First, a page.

Unease seems to be the mood of the moment. We are in a state of political flux, paranoia and polarised views. If it feels familiar to the human race it’s because we’ve lived this before. AS the blurb accompanying the latest exhibition at Maureen Paley tells us, each generation experiences its own rise of unease.
The exhibition title “…HOUNDED BY EXTERNAL EVENTS…” is taken from a section in ‘World Within World’ the autobiography of poet and critic Stephen Spender. Spender was referring to the anxiety surrounding the early 1930s: “From 1931 onwards, in common with many other people, I felt hounded by external events. There was ever-increasing unemployment in America, Great Britain and on the Continent. The old world seemed incapable of solving its problems, and out of the disorder Fascist regimes were rising.” This exhibition, curated by Michael Bracewell, looks at the world of modernism and the nineteenth century through the last shimmer of postmodernism. Through this prism, Bracewell has drawn parallels between the mood of the 1930s and today.
To describe it as a thought-provoking show seems too dismissive. It provides the viewer with a moment of quiet reflection which keeps gnawing away at the back of your brain long after you’ve left the gallery. It is both a comforting and disconcerting show. “…HOUNDED BY EXTERNAL EVENTS…” is a reminder that the world is going through change and it won’t be harmonious, but it also puts these anxieties into visual form which makes for an extremely cathartic experience to witness.
The exhibition displays a number of different media, from paintings, a cabinet full of meteorite fragments and quotes on the wall. Some of the most powerful works were a series of drawings by Lucy McKenzie. These are portraits of Guy Burgess, Anthony Blunt, Kim Philby and Donald Maclean, also known as the Cambridge Spies. They passed information to the Soviet Union from the heart of the British establishment. It’s a reminder that information, and who holds and gathers it, is always found at the root of widespread paranoia. Who would be the contemporary equivalents of Philby and co? Edward Snowden? Not so much a traitor, no secret passing of information but a leak to raise awareness of information gathering. A juxtaposition of the two would surely demonstrate how the information game has changed.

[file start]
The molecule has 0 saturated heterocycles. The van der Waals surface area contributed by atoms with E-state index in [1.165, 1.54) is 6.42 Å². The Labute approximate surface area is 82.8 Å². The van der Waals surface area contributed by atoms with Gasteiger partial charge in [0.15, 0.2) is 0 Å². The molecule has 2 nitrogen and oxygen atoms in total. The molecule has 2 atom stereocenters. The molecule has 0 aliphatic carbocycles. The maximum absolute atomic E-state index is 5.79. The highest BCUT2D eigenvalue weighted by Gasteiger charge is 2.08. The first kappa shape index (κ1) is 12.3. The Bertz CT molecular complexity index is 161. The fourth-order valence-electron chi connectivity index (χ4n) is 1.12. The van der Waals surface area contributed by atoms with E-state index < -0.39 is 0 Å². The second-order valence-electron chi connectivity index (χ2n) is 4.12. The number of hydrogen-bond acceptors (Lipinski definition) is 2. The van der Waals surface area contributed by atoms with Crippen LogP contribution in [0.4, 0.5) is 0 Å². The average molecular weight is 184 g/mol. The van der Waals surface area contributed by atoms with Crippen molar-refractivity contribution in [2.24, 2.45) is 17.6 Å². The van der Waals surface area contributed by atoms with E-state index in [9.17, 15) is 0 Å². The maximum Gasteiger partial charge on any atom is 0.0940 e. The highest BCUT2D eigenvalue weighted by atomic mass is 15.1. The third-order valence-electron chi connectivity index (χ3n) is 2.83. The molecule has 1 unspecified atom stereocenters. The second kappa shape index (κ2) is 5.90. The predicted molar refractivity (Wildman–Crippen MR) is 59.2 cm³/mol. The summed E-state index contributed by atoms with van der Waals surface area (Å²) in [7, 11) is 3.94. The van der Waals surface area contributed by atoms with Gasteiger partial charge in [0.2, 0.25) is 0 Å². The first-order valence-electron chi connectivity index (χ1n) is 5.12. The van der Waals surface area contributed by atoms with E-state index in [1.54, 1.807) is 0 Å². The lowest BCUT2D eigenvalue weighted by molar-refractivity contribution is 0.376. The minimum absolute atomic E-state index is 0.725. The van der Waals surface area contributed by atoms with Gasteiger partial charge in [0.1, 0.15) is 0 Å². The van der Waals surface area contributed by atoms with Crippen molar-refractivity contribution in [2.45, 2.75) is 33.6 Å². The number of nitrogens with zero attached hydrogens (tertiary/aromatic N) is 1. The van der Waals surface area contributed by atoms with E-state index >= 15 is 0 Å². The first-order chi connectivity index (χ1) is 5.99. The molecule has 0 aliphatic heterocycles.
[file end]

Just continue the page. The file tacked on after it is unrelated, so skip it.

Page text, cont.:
Standing in the centre of this show is an unassuming object by Gareth Jones. ‘David Bowie Memorial Carport’, made in 1994, now takes on a new sad meaning. Bowie stands there, a cut out from a magazine or photo only a few centimetres tall but he still exudes larger than life Bowieness. There he stands, still statuesque, still beautiful. He is the prism of postmodernism through which we reflect on the 1930s here. Perhaps now, with the death of Bowie, academics might finally agree that postmodernism has ended. In this period of unease and angst, it’s time to not only look to the past as “…HOUNDED BY EXTERNAL EVENTS…” does most successfully, but it’s also time to bring something new to the table.